In this episode of the BTP Podcast, Pouya speaks with Tugrul Guner, a Physicist by training and Machine Learning Engineer by trade. Enjoy! Tugrul's Social: Twitter: https://twitter.com/Tugrul_Guner LinkedIn: https://www.linkedin.com/in/tugrulguner/ Pouya's Social: Instagram: https://www.instagram.com/pouyalj/ Twitter: https://twitter.com/pouyalj LinkedIn: https://www.linkedin.com/in/pouyalajevardi/ Episode Transcript... ----more---- SUMMARY KEYWORDS quantum optics, arrogance, imaging, materials, physics, degree, confidence, observe, kinda, people, agree, thinking, science, human, quantum mechanics, postdoc position, field, evolved, point, question SPEAKERS Pouya LJ, Tugrul Pouya LJ 00:00 Well hello, ladies and gentlemen, welcome back to yet another episode of the b2b podcast. We've been away for a while I have for sure. But I am back with a very great friend of mine, tool gunner, and I am happy to introduce him to you what a legendary man he is. He has okay. Oh, you know what? I'm not gonna give you the introduction. I'll let him introduce himself the way he he sees fit. Hey, Joe, how are you doing? Tugrul 00:43 I'm good, by the way, are legendary? Pouya LJ 00:48 No, no, I know you well enough to give you that, you know, give you that adjective. So that's all well deserved? For sure. All right, turtle. So why don't you give us a very brief but comprehensive background about yourself, the way you see yourself from your academic background personally. Yeah, go ahead. Tugrul 01:10 Yeah, sure. Sure. I will start with when everything changed in my life. I was like, I was not cared about anything before, like last year of my high school. So I was like, playing video games going out like playing soccer. And the classes were like, I wasn't. I had zero interest at all. But I wonder I was reading a lot. I was like, I was kind of reading lots of different books, different types of books, mostly like fantasy books, like Dragon land series, forgotten mediums. It all started with a lot of things by the way. Yeah, anyway, but that was also another story. My father, like, gave that present to me like a lot of drinks book. But the second book, he just grabbed a random book from there probably, like, just grab the second book. And then I Oh, what's this looks let me read the first one. Then I started with the Lord of the Rings. Okay. But back then I was reading this Dan Brown's book called demons and angels, or whatever. Demons. Pouya LJ 02:22 Read the book, but I've watched the movie. Okay. Tugrul 02:24 Yeah, I also watched the movie, but I don't know. Like, it was a good book. I'm not sure. But the thing that just like was interesting to me when they were talking about like, antimatter. So I just, like stuck at that point, like, Oh, my God, what is this? Like, I never heard of this before antimatter. Like, I wasn't even interested in physics. Okay. No, no, no, no, but antimatter was like, something changed. What? I never heard of this before. And I realized that I mean, we have lots of things we don't know. That was the, like, a break point in my life. Okay. We're, we're just pretending that we are we know stuff that based on our observations, these are like a micro sis macro systems that we are observing daily, like mostly, like, wearing like an eternal outdoors, we all know, so we just ever have that. Like, I mean, if you drop something, it just falls down. Like it's a gravity, I mean, this kind of stuff. But I that was something different. You can observe it you need to be in that field to know what is antimatter. So that was a some kind of like, a break point in my life. Okay, then, I started to read a couple of things about it, then I noticed that oh my god, this is something else. There's another world inside of this like, like quantum mechanics, even though I had no idea what quantum mechanics is, but I was like reading uncertainty principles, something is not clear. But something sounds are like, interesting, like, Oh my God, what's happening here, like the universe is not really like, observed something more and more. I mean, then, last year, in my high school, I develop interest in the physics as you expect, like, then I was like, for the my bachelor degree, I have to study physics. And I have to I have to become a theoretical physics physicist. I mean, because I really wanted to understand everything. That didn't happen, of course, but I'm gonna mention that I'm going to talk about it. So So I in in my country, for bachelor's degree, you have to take an exam and after the exam, you need to write the university and discipline like this university physics. This university for example, electrical engineering Pouya LJ 05:00 to give his background so when you're originally from Turkey, so you do your Bachelor's there. Yes. Okay. Go ahead. Tugrul 05:10 Yeah, yeah, my masters and PhD there too, but Right, so, so you have limits, of course. So you can just write 20 University and 20 different subnets. So I wrote physics for all of them. Because I was like, obsessed. So, yeah, I just got into physics. But it was kind of disappointing. Like, okay, I was kind of, I mostly like, thinking about this ideas, thinking about how universe should work. And this kind of like a philosophical way of Lego discussions, I've kind of mostly like that way of it. But mathematics. When it starts to become complicated, you start to lose control of your thoughts. Also, sometimes, like, if it gets too complicated, you start to focus mostly on the mathematics to solve that problem. You're getting away from your first idea, and you can find yourself with into different concepts, different mathematical tools. Of course, it can guide you different discoveries, of course, but you need to, you need to have that skill to have fun with this mathematics. I didn't have that one. So still, I was like, kinda stubborn. So I wanted to do my master's degree also in physics, which did the quantum mechanics from from the fundamentals, which was focusing on the foundations of it like, main things like fundamental things. So we published a paper about quantum tunneling. Because there was a problem about estimating time in quantum mechanics. And tunneling is a phenomenon that happens in time, even though there were people that researchers like arguing about maybe instantaneous, maybe it's not time dependent, but we found the time for that, which we published. It was a nice journey for me, but then I changed my topic, like, very like a, like a 100 watt, like 180 degrees, like, just back with like, a different direction. Which I started doing my like a PhD in material science and engineering, talking about the relevant components. Pouya LJ 07:35 The way you say. It was 180 degrees deviation. One would think this is a you went to art since fallen artists. No, I'm kidding. Within the realm of physics, you didn't want it okay. Yeah, Tugrul 07:51 I mean, like, change my direction, like, I mean, it all you can also call it 90 degrees to I mean, I was just like I did, I was like, spanning somewhere else. Yeah, I started to work on some applications. I was kinda materials, material scientist, I was working on polymers, polymer composites, emissive materials, like I was mostly working on alternative materials for the white LEDs, because in LEDs, especially white LEDs, you were using phosphorus, which they contain, like rare earth elements. So I was trying to develop new materials or trying to increase the efficiency of the this phosphor materials inside the tube. It was nice, it was a efficient pH like I published like kinda 20 papers, because it's an application is not a theoretical physicist. So it was kinda like it's highly liked, like you can publish papers, as long as you develop something and you showed us an increase those improvement, it works. Or you even you can come up with a new material, which we were there was like a sample. One kind of material was very popular back then we even published a couple of papers awarded called halide perovskites. Yeah, so I was kinda like optimistic about my postdoc. Because like, 20 papers, so I was like, okay, I can find a good postdoc position around the world, but it didn't go that way. I applied like 600 700 positions with a detailed applications. I didn't get a response from most of it. Probably some I didn't even send the second secondary email to them, but probably they went and noticed, like one of them just, he's a Turkish professor. Also, he's a professor in Montreal, Pouya LJ 09:59 Montreal. Canada, yes, Tugrul 10:00 that's Montreal in Canada. So that's he sent me like the position and offered me the postdoc position, which was an amazing subject. It's called water fast electron transmission electron microscopy, which transmission electron microscope by itself is a characterization tool that can image materials at nano scale, which is like 10 to the minus nine is like, how much like 1000 Lower magnitudes higher magnitudes than the human hair, right in 1000, it was micron, so, probably around 1000. Similar things from the human hair. Even more, I don't know, like, probably some that kind of scale. So we were basically imaging nanomaterials at the Nano scale, like we were characterizing them trying to understand the shape some of the properties, but this is regular transmission electron microscopy, ultra fast transmission electron microscopy is where you are integrating your microscopy with laser. Now, you don't only have this imaging, you also have this laser, which you can also send it to your material and observe what's happening when your metal or nanoparticles are interacting with the laser. Which brings, we call it the time dependency for your observations, which is from imaging, a now you start to record movies, and you can visualize what they're doing and understand the interaction of places in time. So, by the way, my professors professor in Caltech, his name was like Zewail, he, like, got the Nobel Prize for this invention, mostly, you got the Nobel Prize for t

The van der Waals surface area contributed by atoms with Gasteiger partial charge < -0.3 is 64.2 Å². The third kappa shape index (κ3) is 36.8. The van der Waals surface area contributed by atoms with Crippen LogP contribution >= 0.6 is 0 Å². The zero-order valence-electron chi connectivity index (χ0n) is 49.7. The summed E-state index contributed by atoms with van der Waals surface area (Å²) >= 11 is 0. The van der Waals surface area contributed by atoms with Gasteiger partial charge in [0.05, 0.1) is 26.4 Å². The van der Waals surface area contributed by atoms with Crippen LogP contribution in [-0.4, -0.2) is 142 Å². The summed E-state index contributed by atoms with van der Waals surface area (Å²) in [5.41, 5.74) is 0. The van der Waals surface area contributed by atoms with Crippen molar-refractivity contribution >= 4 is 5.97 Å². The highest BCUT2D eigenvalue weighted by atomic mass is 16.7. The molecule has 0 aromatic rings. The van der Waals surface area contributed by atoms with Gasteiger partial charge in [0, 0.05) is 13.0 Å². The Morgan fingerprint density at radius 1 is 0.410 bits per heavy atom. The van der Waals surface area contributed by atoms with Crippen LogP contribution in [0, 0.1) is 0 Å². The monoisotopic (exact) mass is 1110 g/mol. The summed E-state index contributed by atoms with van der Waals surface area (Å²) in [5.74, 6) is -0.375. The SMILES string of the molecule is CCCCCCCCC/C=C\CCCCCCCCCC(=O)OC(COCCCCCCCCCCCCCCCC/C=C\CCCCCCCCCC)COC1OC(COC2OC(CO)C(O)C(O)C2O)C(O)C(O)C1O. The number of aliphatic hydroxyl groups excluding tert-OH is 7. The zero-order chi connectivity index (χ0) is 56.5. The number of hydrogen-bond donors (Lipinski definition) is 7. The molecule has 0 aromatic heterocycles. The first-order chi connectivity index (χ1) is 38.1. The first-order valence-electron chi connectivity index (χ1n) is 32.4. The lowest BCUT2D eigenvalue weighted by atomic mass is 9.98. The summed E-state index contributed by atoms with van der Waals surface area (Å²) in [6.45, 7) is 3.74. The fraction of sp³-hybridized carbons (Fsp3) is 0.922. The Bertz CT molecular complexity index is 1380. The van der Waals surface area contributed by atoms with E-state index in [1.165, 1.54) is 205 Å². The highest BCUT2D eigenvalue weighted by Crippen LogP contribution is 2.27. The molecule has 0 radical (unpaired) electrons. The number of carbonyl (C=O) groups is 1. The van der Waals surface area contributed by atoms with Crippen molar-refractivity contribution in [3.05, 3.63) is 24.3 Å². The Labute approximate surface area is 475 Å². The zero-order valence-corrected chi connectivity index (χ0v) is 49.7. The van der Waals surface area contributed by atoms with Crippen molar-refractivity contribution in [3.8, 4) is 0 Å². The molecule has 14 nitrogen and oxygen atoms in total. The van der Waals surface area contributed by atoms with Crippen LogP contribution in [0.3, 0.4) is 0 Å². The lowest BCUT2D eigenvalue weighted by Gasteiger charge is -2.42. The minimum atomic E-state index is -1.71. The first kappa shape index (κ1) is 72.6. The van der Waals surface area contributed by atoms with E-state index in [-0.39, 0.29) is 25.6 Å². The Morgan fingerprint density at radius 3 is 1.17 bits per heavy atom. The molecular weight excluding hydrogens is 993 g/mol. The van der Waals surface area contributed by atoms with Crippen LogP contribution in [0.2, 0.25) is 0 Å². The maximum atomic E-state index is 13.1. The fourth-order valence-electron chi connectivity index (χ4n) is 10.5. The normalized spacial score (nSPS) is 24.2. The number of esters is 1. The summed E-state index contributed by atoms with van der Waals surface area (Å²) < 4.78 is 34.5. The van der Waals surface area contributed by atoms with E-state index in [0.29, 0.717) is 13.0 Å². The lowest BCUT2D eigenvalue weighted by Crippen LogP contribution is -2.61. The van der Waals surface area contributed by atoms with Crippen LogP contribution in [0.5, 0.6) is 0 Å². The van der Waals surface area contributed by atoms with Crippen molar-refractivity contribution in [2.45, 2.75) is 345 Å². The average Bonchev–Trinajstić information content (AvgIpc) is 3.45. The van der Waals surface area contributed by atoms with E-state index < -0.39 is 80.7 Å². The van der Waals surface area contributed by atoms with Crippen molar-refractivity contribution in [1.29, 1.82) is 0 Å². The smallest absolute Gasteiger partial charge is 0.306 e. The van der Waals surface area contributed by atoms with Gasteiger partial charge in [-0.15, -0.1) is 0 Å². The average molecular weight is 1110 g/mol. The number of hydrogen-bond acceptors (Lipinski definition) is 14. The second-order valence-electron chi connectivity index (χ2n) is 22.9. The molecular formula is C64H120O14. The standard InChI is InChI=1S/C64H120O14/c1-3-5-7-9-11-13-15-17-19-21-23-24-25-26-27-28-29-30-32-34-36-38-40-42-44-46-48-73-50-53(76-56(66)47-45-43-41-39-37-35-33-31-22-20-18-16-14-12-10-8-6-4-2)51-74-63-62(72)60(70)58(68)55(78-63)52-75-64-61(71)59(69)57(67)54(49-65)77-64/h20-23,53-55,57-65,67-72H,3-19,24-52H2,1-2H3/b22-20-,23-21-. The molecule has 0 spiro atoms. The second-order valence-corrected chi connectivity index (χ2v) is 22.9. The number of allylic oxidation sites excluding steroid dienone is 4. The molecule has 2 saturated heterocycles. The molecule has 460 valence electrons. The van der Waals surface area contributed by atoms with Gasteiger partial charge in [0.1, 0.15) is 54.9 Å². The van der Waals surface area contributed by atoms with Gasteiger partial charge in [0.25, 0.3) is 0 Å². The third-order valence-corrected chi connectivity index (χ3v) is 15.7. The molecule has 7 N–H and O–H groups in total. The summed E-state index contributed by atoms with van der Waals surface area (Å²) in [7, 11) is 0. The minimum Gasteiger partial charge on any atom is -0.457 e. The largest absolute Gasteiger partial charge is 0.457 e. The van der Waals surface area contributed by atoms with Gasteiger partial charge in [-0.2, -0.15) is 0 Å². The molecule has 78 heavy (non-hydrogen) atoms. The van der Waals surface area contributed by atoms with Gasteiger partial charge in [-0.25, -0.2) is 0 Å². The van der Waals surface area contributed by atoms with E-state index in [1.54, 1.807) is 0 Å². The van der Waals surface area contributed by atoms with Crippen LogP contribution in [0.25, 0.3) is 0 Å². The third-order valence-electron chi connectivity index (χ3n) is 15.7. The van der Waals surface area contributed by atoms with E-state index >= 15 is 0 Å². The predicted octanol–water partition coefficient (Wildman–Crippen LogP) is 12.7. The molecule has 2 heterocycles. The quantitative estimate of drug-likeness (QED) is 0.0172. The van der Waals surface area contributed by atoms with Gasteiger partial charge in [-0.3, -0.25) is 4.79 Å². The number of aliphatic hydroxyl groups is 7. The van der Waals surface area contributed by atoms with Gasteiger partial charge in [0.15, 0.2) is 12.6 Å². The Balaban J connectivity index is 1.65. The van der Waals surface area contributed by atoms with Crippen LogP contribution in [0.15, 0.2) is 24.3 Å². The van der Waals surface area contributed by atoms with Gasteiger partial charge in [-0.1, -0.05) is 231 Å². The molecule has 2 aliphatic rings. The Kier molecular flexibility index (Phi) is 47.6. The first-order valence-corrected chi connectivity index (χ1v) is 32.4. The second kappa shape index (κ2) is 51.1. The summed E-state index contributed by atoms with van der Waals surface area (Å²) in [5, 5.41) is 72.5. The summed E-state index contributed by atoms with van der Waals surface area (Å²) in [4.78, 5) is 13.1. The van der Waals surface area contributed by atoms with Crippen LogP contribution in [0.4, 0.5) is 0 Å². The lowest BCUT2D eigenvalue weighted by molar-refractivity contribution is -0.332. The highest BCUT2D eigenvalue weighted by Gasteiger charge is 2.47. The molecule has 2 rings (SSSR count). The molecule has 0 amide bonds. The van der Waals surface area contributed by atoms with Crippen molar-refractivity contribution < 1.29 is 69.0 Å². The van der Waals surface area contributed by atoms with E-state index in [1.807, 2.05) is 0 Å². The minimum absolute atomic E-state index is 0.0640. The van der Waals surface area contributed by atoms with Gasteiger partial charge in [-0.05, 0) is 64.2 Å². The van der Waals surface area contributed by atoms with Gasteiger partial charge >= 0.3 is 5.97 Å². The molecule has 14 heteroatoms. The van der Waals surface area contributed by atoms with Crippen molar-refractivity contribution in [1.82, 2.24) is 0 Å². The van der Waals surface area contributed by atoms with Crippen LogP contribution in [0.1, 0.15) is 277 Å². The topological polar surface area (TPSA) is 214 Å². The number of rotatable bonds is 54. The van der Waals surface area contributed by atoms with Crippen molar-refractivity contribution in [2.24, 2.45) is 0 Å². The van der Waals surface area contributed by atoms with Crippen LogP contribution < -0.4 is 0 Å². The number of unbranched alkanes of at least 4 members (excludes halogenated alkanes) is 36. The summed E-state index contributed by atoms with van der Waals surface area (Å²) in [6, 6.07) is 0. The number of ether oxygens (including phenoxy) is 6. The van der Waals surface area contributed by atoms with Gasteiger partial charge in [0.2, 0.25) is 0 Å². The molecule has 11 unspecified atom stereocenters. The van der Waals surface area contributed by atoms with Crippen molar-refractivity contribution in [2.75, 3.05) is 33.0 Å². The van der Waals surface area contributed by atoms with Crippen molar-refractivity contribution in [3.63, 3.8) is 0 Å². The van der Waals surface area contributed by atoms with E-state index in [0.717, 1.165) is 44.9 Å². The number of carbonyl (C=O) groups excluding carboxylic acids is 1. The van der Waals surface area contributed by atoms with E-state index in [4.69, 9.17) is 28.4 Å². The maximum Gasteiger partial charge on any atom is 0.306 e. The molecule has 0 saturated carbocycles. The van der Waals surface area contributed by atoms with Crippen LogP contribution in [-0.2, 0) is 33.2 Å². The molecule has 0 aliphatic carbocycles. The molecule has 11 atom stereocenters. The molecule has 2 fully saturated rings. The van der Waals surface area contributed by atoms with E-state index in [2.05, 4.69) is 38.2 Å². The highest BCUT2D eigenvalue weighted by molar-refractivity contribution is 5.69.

10 minutes | Apr 23, 2022